Yeah it’s so interesting as a filmmaker ‘cause you know a feature film is so much easier to make. Yes you probably need to raise more money to get it going but it’s just there’s the script, you turn up, there’s the scene, you film it and when you edit it it’s so simple because there’s the coverage from that scene, and that’s it. In a documentary you start on the journey with an idea in mind and then suddenly new players come in, so you interview somebody and say they’re definitely in the film, but then as the project progresses you interview somebody else you think actually, they are more important than this other person from the point of view of adding to the story, structure and growing the story. And another interesting example is budget. So as we were starting to make this film it was my dream to take the data that existed from the flight data recorder and give it to a company to produce in total 3D, the exact trajectory of the aeroplane mapped to the real world. And it had never been done before and I spoke to a company in Bristol 422 South and I said: “What about it?” And obviously it’s not a cheap job to do and all the data was in just a printed format. So they said this is how much it’s gonna cost to do and you go away and think I’m never going to be able to find that amount of money and as time goes by you start to go to people who believe in you and you say we’ve got to get this money because ultimately it will help show the journey better. And so they did a fantastic job on the visual effect and they took the data from the flight data recorder and it’s an exact replica to the second of the trajectory of the aeroplane. And at looking at that data it then showed us stuff that nobody had picked up on. Even the investigators hadn’t picked up on. Or had not really focused on enough, which you know was really interesting. And also when you look at the data you also realise on this particular crash the plane struck just below a mountainside at night in the dark and you know most people died. But how close they actually came to getting away with it, i.e. not crashing in the mountainside, really literally there was a lot of bad luck.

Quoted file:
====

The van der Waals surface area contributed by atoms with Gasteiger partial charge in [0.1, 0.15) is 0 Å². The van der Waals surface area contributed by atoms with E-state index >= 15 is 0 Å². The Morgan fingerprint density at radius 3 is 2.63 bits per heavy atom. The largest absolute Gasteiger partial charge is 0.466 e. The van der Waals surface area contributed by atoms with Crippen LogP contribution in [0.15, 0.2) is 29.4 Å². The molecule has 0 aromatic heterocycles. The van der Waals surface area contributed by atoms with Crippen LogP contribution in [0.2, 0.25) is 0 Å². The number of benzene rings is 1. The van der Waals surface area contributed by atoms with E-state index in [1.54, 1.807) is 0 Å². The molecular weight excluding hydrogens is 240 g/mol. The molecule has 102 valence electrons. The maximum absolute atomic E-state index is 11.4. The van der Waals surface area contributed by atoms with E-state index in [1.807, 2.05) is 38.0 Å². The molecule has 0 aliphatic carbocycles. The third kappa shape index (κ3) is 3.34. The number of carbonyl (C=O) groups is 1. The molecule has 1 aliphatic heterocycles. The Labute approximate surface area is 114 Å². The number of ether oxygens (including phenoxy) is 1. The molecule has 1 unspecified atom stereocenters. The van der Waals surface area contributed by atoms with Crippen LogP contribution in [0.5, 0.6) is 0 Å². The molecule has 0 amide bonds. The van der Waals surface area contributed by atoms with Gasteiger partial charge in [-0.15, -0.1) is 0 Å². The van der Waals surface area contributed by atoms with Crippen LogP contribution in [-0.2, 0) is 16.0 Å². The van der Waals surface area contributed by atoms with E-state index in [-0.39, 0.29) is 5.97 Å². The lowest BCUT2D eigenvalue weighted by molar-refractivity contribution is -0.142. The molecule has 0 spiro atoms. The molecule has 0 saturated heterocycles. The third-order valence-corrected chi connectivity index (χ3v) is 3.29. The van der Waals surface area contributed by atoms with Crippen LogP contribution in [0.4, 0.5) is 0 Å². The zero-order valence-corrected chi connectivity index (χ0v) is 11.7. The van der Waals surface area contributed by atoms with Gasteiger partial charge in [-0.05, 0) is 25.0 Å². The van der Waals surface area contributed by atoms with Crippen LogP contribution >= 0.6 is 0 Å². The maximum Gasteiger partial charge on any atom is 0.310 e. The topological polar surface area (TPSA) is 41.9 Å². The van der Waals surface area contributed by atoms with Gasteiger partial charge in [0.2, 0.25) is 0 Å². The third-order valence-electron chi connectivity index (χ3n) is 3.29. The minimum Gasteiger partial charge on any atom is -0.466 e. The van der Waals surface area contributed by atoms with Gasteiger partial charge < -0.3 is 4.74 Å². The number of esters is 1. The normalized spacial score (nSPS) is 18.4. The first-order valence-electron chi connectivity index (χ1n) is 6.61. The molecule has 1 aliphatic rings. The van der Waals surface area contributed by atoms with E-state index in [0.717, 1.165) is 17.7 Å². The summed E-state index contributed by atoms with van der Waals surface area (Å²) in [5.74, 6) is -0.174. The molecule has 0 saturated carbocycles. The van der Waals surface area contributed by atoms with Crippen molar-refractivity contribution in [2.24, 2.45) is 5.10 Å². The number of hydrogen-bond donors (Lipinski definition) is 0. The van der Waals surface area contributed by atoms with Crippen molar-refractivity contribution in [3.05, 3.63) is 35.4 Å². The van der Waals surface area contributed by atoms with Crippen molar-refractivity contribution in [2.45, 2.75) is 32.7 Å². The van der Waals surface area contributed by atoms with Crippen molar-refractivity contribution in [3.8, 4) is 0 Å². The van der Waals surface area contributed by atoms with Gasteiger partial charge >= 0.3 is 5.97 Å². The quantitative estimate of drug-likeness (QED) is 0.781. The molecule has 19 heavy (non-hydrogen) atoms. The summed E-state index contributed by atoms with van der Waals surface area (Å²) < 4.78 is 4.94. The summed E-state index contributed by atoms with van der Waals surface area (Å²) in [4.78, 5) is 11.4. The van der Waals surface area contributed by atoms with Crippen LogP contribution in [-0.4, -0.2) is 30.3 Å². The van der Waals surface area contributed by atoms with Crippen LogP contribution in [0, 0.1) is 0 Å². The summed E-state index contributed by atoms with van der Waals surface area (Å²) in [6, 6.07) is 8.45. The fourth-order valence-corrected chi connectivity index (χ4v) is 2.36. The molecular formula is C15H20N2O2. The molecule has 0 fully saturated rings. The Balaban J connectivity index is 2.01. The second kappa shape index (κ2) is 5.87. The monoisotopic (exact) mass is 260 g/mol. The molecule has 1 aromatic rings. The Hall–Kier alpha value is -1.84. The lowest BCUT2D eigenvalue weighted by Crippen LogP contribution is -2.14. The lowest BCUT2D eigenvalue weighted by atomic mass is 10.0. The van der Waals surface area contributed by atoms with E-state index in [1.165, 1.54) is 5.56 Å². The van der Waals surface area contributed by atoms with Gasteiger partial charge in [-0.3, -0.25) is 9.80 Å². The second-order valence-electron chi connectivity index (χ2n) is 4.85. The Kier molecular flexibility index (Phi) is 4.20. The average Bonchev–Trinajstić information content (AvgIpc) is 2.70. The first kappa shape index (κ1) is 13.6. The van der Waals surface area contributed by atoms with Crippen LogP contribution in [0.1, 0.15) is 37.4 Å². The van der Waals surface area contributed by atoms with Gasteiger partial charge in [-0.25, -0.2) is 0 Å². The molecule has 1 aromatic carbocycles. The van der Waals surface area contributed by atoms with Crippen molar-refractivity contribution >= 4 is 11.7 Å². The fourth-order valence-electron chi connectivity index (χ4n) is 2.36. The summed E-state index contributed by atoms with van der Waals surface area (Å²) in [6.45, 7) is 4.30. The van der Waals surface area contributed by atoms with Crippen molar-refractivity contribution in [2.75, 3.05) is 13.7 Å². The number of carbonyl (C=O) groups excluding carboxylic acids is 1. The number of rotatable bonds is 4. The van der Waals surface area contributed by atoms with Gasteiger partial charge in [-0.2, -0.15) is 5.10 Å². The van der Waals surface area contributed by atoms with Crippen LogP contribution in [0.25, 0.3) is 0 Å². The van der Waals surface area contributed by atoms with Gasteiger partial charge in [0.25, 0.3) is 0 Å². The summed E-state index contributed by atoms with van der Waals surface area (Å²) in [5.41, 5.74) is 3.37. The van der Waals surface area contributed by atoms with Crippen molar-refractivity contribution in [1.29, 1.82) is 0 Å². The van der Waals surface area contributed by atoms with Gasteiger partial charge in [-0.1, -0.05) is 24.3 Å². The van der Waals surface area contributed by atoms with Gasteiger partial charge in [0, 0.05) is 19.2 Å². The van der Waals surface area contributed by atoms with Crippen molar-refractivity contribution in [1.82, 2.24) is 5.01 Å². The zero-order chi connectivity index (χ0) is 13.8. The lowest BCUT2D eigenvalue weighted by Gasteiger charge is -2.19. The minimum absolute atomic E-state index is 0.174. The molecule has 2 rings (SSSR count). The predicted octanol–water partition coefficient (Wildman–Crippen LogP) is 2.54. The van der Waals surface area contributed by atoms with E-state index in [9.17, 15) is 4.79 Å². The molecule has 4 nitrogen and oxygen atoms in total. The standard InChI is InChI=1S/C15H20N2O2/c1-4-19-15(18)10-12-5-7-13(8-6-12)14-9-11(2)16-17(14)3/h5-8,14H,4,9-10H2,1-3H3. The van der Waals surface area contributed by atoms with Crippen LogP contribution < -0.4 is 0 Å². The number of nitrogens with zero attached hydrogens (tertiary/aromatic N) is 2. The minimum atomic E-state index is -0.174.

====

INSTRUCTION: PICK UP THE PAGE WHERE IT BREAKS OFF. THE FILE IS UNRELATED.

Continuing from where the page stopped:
When we see that in the documentary it’s quite a chilling moment isn’t it? And a sobering thought because when you see it you think just how close people were just getting of the plane meeting their loved ones and just carrying on with their lives. And I think that visual reference really helps put the audience in the picture literally, doesn’t it?